-If this is judgment, then you should fear for yourselves. (19:28-29)
-The wicked do prosper at times. (21:7-15)
-All men die. (21:26)
-He asks his friends how are they helping. (26:2-4)
-He explains that wisdom cannot be bought; it is from God alone. (If God is not revealing why this is happening, how can you know?) (Job 28)
4. He assures his friends he is not trying to be mean to them when he refutes their words. (6: 30)
5. He points out that his friends are being mean to him. (6:14, 16:2, 19:2)
6. He acknowledges the facts.
-Life is hard. (7:1, 14:1)
-Life is short. (7:7)
-True righteousness is impossible. (9:1)
-No one can speak for God, and say why He does what He does. (13:7) (Though God may speak for Himself through the prophets and tell us why He is doing something.)
-God pays for our sins. (17:3)
-God does not keep track of our sins, but of our path. (14:16)
-God is his redeemer, and he will see God in a new body. (19: 25-26)
-This is unfair. This is a test and he is passing it. (23:6, 10-12)
-It is the end (eternal damnation) that is bad for the wicked. (24:18-24)
7. He cries out to God.
-He asks God to reveal his sin if he has done anything wrong. (7:20, 10:2, 13:23)
-He asks God to stop the terror. (13: 21)
-He asks God to speak to him. (13:22)
8. Job instructs his friends on how to be a good friend in this situation. (Obviously blaming the person’s suffering on them is NOT the way to handle these situations.)
-Encourage and comfort the person suffering. (16:5)
-Pray for them. (16:20)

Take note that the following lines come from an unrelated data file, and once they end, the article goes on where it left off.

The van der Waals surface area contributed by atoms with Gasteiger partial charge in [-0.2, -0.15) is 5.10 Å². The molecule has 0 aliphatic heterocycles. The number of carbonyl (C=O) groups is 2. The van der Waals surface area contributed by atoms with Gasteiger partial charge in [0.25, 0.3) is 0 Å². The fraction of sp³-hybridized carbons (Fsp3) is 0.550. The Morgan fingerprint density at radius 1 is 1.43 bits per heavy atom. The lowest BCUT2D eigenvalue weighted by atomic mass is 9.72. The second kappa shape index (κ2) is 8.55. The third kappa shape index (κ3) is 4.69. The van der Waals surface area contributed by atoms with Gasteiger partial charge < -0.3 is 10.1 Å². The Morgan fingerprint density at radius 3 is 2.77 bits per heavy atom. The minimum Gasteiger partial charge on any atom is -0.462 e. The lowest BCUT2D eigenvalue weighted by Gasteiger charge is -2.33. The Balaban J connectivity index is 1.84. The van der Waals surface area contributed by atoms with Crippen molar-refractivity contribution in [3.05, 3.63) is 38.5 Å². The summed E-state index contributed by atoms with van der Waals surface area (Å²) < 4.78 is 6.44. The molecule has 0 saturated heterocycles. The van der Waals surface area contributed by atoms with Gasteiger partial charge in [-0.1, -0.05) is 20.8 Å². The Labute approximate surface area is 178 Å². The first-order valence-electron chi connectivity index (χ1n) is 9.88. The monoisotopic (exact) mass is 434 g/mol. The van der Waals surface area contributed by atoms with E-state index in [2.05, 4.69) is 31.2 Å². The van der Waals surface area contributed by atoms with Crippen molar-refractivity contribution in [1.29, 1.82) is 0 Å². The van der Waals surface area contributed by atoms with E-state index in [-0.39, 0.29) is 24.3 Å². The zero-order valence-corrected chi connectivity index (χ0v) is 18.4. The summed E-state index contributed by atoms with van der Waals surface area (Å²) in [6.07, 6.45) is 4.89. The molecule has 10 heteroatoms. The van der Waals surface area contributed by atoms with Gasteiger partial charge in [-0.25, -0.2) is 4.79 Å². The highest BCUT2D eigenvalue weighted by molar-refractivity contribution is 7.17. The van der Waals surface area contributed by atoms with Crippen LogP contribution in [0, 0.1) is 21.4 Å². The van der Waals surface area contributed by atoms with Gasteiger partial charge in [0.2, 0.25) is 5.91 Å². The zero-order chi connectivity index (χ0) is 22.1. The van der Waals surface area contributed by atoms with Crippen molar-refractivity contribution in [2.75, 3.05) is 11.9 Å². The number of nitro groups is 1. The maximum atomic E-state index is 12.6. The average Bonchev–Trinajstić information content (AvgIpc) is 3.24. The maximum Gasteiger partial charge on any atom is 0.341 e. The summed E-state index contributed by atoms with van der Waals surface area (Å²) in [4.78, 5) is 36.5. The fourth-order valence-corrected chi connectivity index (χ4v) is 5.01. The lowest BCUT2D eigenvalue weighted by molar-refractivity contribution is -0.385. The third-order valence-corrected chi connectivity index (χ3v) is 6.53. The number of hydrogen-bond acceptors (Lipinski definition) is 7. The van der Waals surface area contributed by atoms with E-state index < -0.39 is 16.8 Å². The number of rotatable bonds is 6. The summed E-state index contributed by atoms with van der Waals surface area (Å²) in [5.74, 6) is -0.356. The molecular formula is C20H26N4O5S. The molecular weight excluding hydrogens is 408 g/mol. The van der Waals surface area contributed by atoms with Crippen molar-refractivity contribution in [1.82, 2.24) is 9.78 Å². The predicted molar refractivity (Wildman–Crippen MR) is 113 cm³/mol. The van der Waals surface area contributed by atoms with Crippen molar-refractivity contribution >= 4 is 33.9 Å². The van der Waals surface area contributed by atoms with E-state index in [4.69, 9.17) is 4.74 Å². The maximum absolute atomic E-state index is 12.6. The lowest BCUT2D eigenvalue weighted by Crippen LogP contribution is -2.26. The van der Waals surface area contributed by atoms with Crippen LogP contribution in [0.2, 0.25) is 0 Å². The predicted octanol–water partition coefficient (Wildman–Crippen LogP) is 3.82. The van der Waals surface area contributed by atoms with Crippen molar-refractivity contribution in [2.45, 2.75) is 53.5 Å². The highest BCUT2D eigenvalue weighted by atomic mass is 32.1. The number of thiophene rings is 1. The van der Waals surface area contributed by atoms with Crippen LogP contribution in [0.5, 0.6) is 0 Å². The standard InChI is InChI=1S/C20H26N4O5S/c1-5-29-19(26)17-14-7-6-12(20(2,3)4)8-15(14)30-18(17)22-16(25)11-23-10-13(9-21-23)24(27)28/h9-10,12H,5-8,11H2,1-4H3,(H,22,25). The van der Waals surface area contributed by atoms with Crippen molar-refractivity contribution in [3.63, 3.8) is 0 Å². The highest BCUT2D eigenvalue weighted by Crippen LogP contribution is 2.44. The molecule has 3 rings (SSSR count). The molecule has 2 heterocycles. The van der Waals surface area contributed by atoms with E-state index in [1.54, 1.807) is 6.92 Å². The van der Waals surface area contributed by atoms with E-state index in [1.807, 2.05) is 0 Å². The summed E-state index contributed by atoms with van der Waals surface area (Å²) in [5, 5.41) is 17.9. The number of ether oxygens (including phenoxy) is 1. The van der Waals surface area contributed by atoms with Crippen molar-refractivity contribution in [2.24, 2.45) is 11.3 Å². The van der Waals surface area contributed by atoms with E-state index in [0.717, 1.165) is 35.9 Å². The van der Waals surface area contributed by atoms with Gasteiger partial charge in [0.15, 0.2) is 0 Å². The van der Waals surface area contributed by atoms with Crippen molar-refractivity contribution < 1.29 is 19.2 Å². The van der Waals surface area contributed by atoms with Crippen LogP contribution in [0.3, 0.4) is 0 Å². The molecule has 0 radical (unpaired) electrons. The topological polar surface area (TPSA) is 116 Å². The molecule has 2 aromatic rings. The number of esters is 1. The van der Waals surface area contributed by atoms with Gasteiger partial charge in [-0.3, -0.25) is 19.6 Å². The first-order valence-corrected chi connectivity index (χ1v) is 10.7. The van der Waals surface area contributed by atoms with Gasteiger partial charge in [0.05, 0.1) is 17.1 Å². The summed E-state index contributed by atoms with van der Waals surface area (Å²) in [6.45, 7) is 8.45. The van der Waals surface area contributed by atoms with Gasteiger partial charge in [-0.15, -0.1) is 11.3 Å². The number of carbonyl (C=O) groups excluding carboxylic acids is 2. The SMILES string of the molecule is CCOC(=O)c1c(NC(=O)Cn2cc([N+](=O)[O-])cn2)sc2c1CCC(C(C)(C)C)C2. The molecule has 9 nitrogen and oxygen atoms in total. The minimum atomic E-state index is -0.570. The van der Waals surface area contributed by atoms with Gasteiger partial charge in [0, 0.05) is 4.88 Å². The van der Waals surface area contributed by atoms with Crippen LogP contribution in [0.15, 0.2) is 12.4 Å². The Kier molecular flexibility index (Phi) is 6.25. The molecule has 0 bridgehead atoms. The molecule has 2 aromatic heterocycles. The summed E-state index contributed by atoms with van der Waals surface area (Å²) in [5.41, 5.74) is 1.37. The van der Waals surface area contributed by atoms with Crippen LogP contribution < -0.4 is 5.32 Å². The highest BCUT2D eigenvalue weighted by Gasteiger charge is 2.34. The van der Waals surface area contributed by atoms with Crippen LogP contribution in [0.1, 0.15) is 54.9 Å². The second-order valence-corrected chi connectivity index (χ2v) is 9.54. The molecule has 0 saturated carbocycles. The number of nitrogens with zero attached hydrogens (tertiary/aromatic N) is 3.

Job also describes what life was like when God was watching over him. (Job 29)
1. He was in prime health.
2. His children were around him.
3. He had plenty of cream and olive oil (good food).
4. People respected and praised him because he helped the poor and was just, because he aided the handicapped, was father to the orphans, and made sure the wicked had no power.
5. Men sought to hear him speak.
6. He was a leader (by example), and one who comforted those who mourn.
Job also tells us what he did to be righteous. (Job 31)
1. He avoided lust and deceit.
2. He was a faithful husband.
3. He made sure justice was done.
4. He helped the widow and the poor.
5. He did not take advantage of his status.
6. He did not trust in gold and avoided idolatry.
7. He did not rejoice over his enemies’ misfortune.
8. He fed his servants and travelers well.
9. He did not hide his sins because he feared other’s opinions.
10. He owned up to what he had done.
11. He paid his laborers and did not overwork them.
God then tells everyone what He thinks about all of this.
1. First He rebukes them for speaking as if they know anything about what is going on. (Job 38: 2)
2. He is angry with Job’s friends for not speaking what is right. (42: 7)
3. He states that Job has spoken correctly. (42:7)
4. He has Job pray for his friends and restores his fortunes and more. (42: 10)
And on an interesting side note:
Job’s daughters, as well as his sons, inherit when he dies. (42: 14-15)
Now remember, this is a case when no one really knew why any of this was happening to Job. When there is blatant sin that must be dealt with as well. The point here is that, when bad things happen and you don’t know why, don’t go around saying the stupid things that Job’s friends did.